Not all students want vegan food, though, and some progressive real meat brands have taken a similar tack. Niman Ranch, best known for its high-welfare pork, has focused on colleges for the last seven years, and its parent company, Perdue Farms Inc., said it sees the long-term upside of getting to these young consumers with a lifetime of purchasing ahead of them.
John Ghingo, president of Applegate — the natural and organic deli meat brand owned by Hormel Foods Corp. — said getting on campuses “is a big strategic priority.” The brand sends speakers to panels and offers plenty of free samples.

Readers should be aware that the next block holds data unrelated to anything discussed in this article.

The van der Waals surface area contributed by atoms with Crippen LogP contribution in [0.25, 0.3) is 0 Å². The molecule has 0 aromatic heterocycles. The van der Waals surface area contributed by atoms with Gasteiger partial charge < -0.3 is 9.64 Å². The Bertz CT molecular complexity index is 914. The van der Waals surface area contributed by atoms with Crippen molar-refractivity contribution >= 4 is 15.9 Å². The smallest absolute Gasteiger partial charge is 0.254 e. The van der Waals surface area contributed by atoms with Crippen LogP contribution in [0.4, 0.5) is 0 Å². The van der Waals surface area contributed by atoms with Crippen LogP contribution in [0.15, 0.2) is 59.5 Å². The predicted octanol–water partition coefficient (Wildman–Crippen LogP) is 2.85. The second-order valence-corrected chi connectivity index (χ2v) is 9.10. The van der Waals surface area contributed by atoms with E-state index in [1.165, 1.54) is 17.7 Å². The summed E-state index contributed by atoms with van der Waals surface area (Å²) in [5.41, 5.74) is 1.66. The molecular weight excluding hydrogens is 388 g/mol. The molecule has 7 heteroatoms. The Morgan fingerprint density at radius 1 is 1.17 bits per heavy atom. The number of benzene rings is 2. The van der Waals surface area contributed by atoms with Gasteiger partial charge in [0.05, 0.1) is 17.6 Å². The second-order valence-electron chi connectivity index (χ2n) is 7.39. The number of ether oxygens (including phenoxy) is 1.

Commodity meat products are often served side by side with these newer offerings, but usually, if a product is lucky enough to get branded on a menu, it’s because the name itself — like Beyond Meat — tells a story that will resonate with an increasingly animal-welfare-minded, environmentally conscious student body. Michigan State chef Kwiatkowski said his school serves big-name meat companies’ products, too, but those companies’ names aren’t on the menus. “Our guests only have a short time that they’re in front of us,” he said, and “sometimes less is more.”